Centenary of the Great War

 A LAST DRINK? It was sadly for Lieutenant Edward Clark, right, who died of wounds June 1917. Photo: The Digger’s View by Juan Mahony
A LAST DRINK? It was sadly for Lieutenant Edward Clark, right, who died of wounds June 1917. Photo: The Digger’s View by Juan Mahony

Newcastle Morning Herald transcriptions and Hunter Valley enlistment and death details for   June 3-9, 1918


The weekly return issued by the Defence Department, shows that the casualties of the AIF to date total 252,313. Details are: Dead 47,499, missing 608, prisoners 3048, wounded 29,802, sick 71,142, unspecified 214. The total for dead, missing, prisoners, and unspecified are actual totals; those for wounded and sick are in excess of the actual number, as many men have been admitted to hospital more than once.


The official correspondent with the Australians telegraphs: During the long nights of the full moon and misty rain, the Germans have not moved masses of infantry opposite this front. By some means they moved a large part of their reserves quietly and quickly in another direction, and threw them in, according to accounts of French correspondents, after a bombardment, which was much shorter than any which ever preceded an attack on this scale. Meanwhile, huge preparations, which were made on this front, constituted not a mere feint, but can be used any day for an attack, much as the ostentatious preparations for an undelivered attack in March against the French was possibly used on this occasion. The Germans have made a habit lately, not so much of telling men what to say if they are taken prisoner, as of spreading tales among them, which they believe, knowing that if they are taken prisoner, some of this will reach the Allies. The essence of this year's German strategy is the manner in which it is designed not to follow any rigid plan, but to be capable of following up any success with which it meets. It seems possible the Germans will continue this plan during the year. It will be realised what a tremendously formidable effort faces our side.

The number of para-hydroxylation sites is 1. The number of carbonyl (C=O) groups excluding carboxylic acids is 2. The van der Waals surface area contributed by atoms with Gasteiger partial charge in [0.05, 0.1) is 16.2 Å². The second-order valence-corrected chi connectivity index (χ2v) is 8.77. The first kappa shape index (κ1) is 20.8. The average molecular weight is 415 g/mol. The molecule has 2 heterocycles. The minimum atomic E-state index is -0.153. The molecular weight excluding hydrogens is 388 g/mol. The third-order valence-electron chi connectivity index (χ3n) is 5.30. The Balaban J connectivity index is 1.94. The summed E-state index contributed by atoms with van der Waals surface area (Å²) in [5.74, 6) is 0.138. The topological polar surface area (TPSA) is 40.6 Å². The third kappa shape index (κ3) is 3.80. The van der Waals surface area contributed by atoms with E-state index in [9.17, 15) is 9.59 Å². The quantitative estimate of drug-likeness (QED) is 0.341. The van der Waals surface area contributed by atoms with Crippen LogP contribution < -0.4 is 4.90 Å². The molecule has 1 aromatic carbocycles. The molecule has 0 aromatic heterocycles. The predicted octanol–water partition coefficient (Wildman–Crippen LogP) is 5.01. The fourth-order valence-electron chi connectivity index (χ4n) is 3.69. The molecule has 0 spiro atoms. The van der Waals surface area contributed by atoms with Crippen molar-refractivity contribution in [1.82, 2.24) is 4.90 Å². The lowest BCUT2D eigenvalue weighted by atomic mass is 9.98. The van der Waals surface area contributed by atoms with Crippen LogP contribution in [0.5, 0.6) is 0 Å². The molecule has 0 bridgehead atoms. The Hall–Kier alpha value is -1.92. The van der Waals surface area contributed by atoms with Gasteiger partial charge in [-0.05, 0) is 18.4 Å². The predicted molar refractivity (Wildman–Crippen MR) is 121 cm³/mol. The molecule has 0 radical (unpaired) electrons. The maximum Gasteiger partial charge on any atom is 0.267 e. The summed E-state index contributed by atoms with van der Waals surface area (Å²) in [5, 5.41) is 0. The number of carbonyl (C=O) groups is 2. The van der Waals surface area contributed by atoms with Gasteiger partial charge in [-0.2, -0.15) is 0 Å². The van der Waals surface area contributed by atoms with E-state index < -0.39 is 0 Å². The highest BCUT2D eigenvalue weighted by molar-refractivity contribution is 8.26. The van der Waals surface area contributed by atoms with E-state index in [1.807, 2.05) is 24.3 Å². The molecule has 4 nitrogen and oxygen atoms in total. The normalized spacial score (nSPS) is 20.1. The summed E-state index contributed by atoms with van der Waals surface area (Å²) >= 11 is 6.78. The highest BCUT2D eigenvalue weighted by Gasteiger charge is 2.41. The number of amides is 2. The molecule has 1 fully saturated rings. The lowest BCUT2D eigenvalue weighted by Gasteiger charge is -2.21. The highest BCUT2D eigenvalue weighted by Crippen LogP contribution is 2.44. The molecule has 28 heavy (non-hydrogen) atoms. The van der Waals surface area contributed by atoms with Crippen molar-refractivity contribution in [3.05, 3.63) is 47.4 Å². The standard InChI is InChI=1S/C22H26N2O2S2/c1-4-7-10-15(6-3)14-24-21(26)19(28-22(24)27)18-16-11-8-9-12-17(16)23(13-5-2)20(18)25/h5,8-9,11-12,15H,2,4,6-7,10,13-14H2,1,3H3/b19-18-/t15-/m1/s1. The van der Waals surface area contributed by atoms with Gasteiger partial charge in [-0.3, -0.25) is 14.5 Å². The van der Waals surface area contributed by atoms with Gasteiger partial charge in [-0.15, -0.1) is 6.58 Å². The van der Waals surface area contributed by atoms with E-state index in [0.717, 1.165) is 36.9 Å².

A Palestine official report states: We advanced our line to a maximum depth of 3¼ miles on a front of 4½ miles, in the coastal area, southward and south-westward of Tabsor, capturing two posts, and repelling several counter-attacks, with considerable enemy losses. The Arabs renewed their attacks on the Hedjaz railway, northward of Maan, taking 925 prisoners, and effecting important demolitions.